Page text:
Walmart collaborates with Rachael Ray

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Walmart is dipping its toes in the social commerce waters again, hosting a Facebook Live event this week with TV personality Rachael Ray to promote the famous cooker and Walmart’s line of dog food and other products. ‘author.

Starting at 4 p.m. ET on Wednesday, September 29, Ray, her husband, John Cusimano, and their dog, Bella Boo Blue, will discuss the creation of Nutrish, the dog food brand that Ray and Cusimano founded in 2008. as well as Ray’s cookware line. Viewers will also get a preview of Ray’s new cookbook and have the option to pre-order it ahead of its release next month.

The Facebook Live event, which will also air on Walmart.com, follows a series of live shopping events the retailer held on TikTok starting in late 2020 and continuing through the spring. These events featured a variety of TikTok creators showcasing different products available at Walmart.

Walmart said the first TikTok shopping event saw 7,000 more people than the retailer expected, and its followers on the social media platform grew by 25%.

See also: Walmart announces second live shopping event with TikTok

Marketing Director of Walmart William White told Forbes last year that the company sees social commerce as a way to “shorten the distance between inspiration and purchase.”

“Consumers today are increasingly looking to shop in the moment,” he said. “I think it’s their behaviors that push it or the platforms that push it, as a space we’re going in that direction. And I think you’re seeing more and more platforms and consumers moving into the social commerce space.

Social commerce sales reached nearly $27 billion last year, according to eMarketer, a 39% year-over-year increase. Sales are expected to exceed $36 billion this year and exceed $79 billion by 2025. Social commerce is expected to account for 4% of e-commerce sales in the United States in 2021.

A growing social presence

Walmart has been at the forefront of contextual commerce, or the integration of shopping experiences into everyday activities and natural environments, making social commerce movements a natural extension of other initiatives. Earlier this month, the retailer partnered with media giant Meredith Corp. to create buyable advertisements and recommendations informed by artificial intelligence (AI) for consumers. The collaboration with Meredith will also see the companies create a “buy now” integration with Allrecipes content on TikTok and a voice command feature through Google Assistant.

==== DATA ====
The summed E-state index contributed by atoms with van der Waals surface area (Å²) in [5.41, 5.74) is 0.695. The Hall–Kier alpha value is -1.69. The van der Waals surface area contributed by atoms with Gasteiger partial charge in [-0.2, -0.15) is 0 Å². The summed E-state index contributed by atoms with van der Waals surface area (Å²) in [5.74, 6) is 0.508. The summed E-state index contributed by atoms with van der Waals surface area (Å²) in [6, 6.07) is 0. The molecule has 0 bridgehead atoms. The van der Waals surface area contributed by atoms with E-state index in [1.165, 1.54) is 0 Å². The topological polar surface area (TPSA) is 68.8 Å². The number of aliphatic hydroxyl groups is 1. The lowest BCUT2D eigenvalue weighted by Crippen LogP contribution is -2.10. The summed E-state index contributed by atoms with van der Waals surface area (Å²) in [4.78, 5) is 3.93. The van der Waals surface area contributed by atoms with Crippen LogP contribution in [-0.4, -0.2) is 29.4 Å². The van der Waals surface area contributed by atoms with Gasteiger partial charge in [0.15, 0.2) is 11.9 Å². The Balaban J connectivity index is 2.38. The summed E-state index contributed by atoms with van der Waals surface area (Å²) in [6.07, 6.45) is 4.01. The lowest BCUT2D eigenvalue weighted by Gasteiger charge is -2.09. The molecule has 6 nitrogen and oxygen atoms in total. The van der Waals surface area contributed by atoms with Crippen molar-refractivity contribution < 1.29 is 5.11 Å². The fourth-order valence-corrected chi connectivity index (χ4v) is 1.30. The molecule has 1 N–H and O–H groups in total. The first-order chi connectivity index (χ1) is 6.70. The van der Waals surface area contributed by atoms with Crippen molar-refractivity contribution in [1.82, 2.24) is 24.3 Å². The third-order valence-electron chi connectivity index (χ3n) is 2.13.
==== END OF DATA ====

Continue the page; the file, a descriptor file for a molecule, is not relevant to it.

Walmart also has a celebrity-filled series of videos and activities for kids and adults, featuring characters from the Netflix series “Hidden World of Waffles + Mochi.” And last month, the retailer partnered with cooking app SideChef to release five shoppable recipes for families.

But social commerce isn’t just for the biggest brands – in a recent interview with PYMNTS, Amir Kabbara, chief product officer at Shopify, said social media “plays a huge role in the success of our merchants” and can help deepen relationships with consumers.

Read more: Shopify aims to make social media the ‘digital main street’

Holly Wade, executive director of the National Federation of Independent Business Research Center, also told Karen Webster that small business owners are turning to social media to help capture consumers they otherwise couldn’t. to reach. PYMNTS’ most recent study of high street business survivors found that the average small store now operates three distinct sales channels: a physical storefront, an online store and a social media marketplace.

“It becomes increasingly important during the pandemic, as business operations evolve, Wade said. “Small businesses need social media to ensure they are competitive with other businesses in the area.”

See also: After a year in survival mode, SMEs are now going social

Battle for the top

For Walmart, the emphasis on social and contextual commerce comes as it tries to retain its title as the largest retailer in the United States for as long as possible. It is currently in a standoff with Amazon for the crown, although PYMNTS data predicts the e-commerce giant will overtake the box store juggernaut in the coming months.

No more news: AMZN vs. WMT Weekly: Retail giants remain deadlocked for top spot

More importantly, Walmart is trying to hold onto its edge in groceries, which accounts for 56% of the company’s overall retail sales and is one of the last remaining categories where Walmart outpaces Amazon. In the second quarter, Walmart accounted for nearly 19% of all food and beverage sales, compared to 2% for Amazon, despite its ownership of Whole Foods and its dominance in e-commerce.

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